Tuesday, September 15, 2009

TWS cyber-action - and where's jay?

link to the TWS cyber-actionThe Wilderness Society has launched a cyber-action targetting the Premier of South Australia, Mike Rann, asking him to intervene directly to ensure full protection for the Arkaroola Wilderness Sanctuary.

It's available online here. Now it's a very straightforward matter to get your voice heard - please do it, and feel free to circulate the link widely. The Premier must know that he cannot shirk dealing with this matter.

and where's jay?...

Don't you think it's a little odd that the only Minister you are hearing from in regard to the Arkaroola Wilderness Sanctuary is Paul Holloway, Minister for Mineral Resources Development?

I certainly do! After all, we're talking about one of the state's premier wild regions, and a sanctuary designated under the National Parks and Wildlife Act!

So, where is the Minister for Environment and Conservation - Jay Weatherill - in all this? I've written to ask him (if you are inclined to contact details follow this letter);

The Hon. Jay Weatherill
Minister for Environment and Conservation
Parliament House, South Australia

Proper protection for the Arkaroola Sanctuary

Dear Jay Weatherill,

Firstly, I must say I was pleased to read of your department's recent acquisitions that have expanded the area of parks on the west coast of the Eyre Peninsula. I congratulate you on and your department on taking such important steps to preserve the wild characteristics of this important area.

However it is not, sadly, of good news that I intend to write.

I refer to the Arkaroola Wilderness Sanctuary, and your fellow minister Paul Holloway's recent announcement that Marathon Resources' exploration lease will be renewed.

I admit I find myself dumbfounded by your government's strategy in this matter. Here we have a world-class wild area, run as an equally world-class eco-tourism facility (so successfully it was inducted into the SA Tourism Hall of Fame in 2007) - and yet, here we also have an avowedly 'environmentally-conscious' state government that seems to going out of its way to facilitate an assault on an area that should have been a clear choice for full protection.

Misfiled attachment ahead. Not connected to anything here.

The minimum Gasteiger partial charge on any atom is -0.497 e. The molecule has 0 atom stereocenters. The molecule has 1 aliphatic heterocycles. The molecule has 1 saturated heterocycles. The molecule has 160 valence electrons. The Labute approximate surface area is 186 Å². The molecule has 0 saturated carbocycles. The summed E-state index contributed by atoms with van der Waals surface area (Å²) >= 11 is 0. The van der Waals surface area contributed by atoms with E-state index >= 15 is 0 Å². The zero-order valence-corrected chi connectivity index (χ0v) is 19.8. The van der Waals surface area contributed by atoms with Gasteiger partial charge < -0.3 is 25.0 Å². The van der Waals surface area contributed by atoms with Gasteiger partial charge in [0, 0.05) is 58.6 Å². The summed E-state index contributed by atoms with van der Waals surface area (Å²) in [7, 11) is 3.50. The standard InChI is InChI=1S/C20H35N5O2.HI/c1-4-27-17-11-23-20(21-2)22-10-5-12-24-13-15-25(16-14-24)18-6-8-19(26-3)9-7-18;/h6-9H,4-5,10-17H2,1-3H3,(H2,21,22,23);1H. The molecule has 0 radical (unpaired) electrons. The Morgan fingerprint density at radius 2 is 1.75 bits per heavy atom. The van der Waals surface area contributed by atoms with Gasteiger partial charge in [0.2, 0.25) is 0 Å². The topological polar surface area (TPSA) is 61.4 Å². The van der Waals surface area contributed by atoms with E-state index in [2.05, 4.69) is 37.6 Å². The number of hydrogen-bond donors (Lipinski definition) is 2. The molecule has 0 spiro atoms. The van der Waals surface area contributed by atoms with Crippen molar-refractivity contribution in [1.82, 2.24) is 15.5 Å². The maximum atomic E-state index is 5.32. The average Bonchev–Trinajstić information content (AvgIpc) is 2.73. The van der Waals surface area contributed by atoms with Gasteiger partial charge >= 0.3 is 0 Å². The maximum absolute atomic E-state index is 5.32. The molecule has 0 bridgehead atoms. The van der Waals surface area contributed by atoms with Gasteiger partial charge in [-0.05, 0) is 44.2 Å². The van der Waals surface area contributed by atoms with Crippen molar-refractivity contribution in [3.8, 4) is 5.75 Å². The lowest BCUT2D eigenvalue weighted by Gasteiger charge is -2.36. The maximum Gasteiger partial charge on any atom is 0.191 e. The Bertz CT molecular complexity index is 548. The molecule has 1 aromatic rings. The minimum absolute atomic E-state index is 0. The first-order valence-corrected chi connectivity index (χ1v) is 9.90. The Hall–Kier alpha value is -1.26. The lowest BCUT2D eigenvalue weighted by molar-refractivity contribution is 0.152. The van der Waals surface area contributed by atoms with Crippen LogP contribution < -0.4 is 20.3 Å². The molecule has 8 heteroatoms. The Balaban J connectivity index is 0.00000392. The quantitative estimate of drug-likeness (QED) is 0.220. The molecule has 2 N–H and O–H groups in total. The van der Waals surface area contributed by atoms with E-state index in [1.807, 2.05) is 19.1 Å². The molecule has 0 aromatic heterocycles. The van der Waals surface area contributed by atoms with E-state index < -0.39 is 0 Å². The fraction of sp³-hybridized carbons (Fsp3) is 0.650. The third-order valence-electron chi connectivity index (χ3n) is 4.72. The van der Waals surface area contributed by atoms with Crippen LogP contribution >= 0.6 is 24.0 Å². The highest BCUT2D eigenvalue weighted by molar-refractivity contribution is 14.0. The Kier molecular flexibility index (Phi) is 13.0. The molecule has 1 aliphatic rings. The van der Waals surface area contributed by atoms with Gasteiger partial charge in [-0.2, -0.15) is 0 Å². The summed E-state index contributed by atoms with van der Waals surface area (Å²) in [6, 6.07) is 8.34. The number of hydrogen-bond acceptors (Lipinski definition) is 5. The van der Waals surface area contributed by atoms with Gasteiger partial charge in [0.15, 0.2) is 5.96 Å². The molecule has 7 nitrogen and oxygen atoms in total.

Now, apparently, your government wants to go so far as to provide a 'second chance' to a company that has already disgraced itself at a time there was the option to simply be rid of them forever to hand! This has to lead to serious questions regarding your government's commitment to the protection of wild areas.

I believe that it was patently apparent from the off that this magnificent wild area is not an appropriate target for the mining industry. I would hope that in your role as Minister for the Environment - and the Minister responsible for the Act under which this sanctuary was declared - that you would agree with this assertion. What part of the state is wilder, or more unique, than the Arkaroola Sanctuary?

Shortly after this poor decision to allow exploration in the first place the Premier compounded matters, rather making a fool of himself by insisting that this proposed mine was only 'near Arkaroola', rather than in the very heart of the Sanctuary! This is a delusion I trust no-one in Cabinet still suffers from! This is also sufficient to entitle the public to genuinely wonder where what sort of attention your government was paying to this matter.

Since that time we have had the illegally buried waste fiasco (not to mention the vandalistic assault on a geological monument) which I'm sure I have no need to elaborate on, and then the farce of trying to get any other region in the state to voluntarily re-house the waste. I suggest that this has not left a favourable public impression of either the mining industry or your government as a regulator of it.

Which leads us to what I would argue is the main problem. Why on earth is it up to PIRSA and its minister to make these decisions in this kind of situation? Are you really content that your colleague, Paul Holloway, acts as a de facto Environment Minister for a vast proportion of the land area of the state? Even in the bulk of the area of our designated reserve system your power to prevent mining is pitted directly against his to endorse it - and as for any other wild area that hasn't had the good fortune to be afforded even this meagre protection… well, you tell me what you can do!

Given this bizarre and precarious situation the 'protections' provided by the Mining Act - including the recent proposed amendments - are meagre consolation to those who value the state's wild heritage.